A Boy, Two Magnets -- and a Trip to the ER
WEDNESDAY, Oct. 25, 2017 (HealthDay News) -- Proving yet again that kids will try almost anything when you're not watching, one European 11-year-old wedged two small magnetized disks up his nostrils -- causing serious medical issues, his doctors report.
The unnamed child from Cyprus was brought to a hospital six hours later with a nosebleed and "severe pain," the physicians wrote in the Oct. 26 issue of the New England Journal of Medicine.
"Examination of the nasal cavity showed mucus and crusted blood," said Drs. Kadir Kazikdas and Mehmet Dirik, of Near East University in Nicosia.
What's worse, the two magnets were attracted to each other across the nasal cavity. That meant they were compressing tissue which in time could lead to tissue death and even perforation of the septum.
The magnets were so powerfully attracted that attempts by ER doctors to remove them didn't work. So the boy "was taken to the operating room for removal of the magnets while he was under general anesthesia," the physicians wrote.
Fighting fire with fire, doctors then decided to use other magnets -- placed outside the nose -- to counteract the pull the internal magnets had on each other. Their plan worked, and the magnets were finally removed.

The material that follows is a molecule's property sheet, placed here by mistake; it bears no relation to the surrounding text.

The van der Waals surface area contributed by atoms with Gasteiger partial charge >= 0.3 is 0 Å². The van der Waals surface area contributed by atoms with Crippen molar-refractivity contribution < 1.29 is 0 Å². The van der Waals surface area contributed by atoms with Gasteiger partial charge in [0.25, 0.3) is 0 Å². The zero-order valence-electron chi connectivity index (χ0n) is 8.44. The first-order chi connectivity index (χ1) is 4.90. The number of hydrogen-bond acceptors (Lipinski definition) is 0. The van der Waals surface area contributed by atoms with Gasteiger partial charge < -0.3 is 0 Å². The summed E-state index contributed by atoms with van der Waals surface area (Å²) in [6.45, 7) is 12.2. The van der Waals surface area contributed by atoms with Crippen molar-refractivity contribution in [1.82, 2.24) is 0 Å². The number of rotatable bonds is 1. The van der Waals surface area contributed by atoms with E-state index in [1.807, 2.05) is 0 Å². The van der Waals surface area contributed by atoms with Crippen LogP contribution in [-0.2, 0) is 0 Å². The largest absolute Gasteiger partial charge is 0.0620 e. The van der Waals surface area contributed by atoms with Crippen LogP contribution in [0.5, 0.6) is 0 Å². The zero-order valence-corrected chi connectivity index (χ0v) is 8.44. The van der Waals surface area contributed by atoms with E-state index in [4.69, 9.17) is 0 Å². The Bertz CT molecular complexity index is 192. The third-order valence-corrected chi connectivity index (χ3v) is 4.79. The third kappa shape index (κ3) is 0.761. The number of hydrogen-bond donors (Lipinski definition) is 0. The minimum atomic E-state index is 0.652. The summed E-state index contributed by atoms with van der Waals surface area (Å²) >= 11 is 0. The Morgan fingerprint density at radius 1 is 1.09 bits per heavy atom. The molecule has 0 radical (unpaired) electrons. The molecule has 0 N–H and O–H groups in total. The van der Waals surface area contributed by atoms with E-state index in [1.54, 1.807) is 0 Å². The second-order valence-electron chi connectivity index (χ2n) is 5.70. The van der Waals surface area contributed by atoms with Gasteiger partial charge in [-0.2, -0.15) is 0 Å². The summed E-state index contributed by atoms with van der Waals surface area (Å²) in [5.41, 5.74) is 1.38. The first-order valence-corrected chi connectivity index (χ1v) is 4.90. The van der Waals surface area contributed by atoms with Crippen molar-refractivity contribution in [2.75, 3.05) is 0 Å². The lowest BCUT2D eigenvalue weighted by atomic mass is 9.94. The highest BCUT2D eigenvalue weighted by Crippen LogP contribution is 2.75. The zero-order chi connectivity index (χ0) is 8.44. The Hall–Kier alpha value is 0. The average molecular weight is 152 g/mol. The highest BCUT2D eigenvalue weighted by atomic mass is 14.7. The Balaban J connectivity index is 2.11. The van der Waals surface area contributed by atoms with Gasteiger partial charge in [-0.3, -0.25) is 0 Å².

The child suffered damage to his nasal cartilage and had to wear special splints for 10 days, but his nose eventually recovered, the doctors reported.
Two U.S. experts said kids will sometimes eat or insert into their bodies dangerous foreign objects, so the case was not surprising. Ingesting magnets is rare, said Dr. Jim Dwyer, but it does happen.
Magnets "can cause serious injury and potentially life-threatening complications," said Dwyer, who directs emergency medicine at Northern Westchester Hospital, in Mount Kisco, N.Y.
"When more than one magnet is ingested, or one magnet with one or more other metallic objects, they can stick together across different parts of the digestive system causing obstruction or perforation," he said.
Dr. Michael Grosso, chair of pediatrics at Huntington Hospital in Huntington, N.Y., agreed. He added that swallowing magnets can lead to even more severe effects.
"While swallowing a single magnet is essentially harmless, two or more magnets may pass into the intestinal tract at the same time," he said. "If one is ahead of another, these may become attracted with bowel lining between them, running the risk of severe injury, perforation and, ultimately, infection in the form of peritonitis."
His advice: "Parents need to be aware of these risks and make efforts to keep small magnets entirely out of reach from younger children, who might otherwise decide to swallow them, or place them in any other body cavity," Grosso said.
There's more on keeping kids from ingesting foreign objects at The Royal Children's Hospital Melbourne.
SOURCES: Jim Dwyer, M.D., chief, emergency medicine, Northern Westchester Hospital, Mount Kisco, N.Y.; Michael Grosso, M.D., chair, pediatrics, and chief medical officer, Huntington Hospital, Huntington, N.Y.; Oct. 26, 2017, New England Journal of Medicine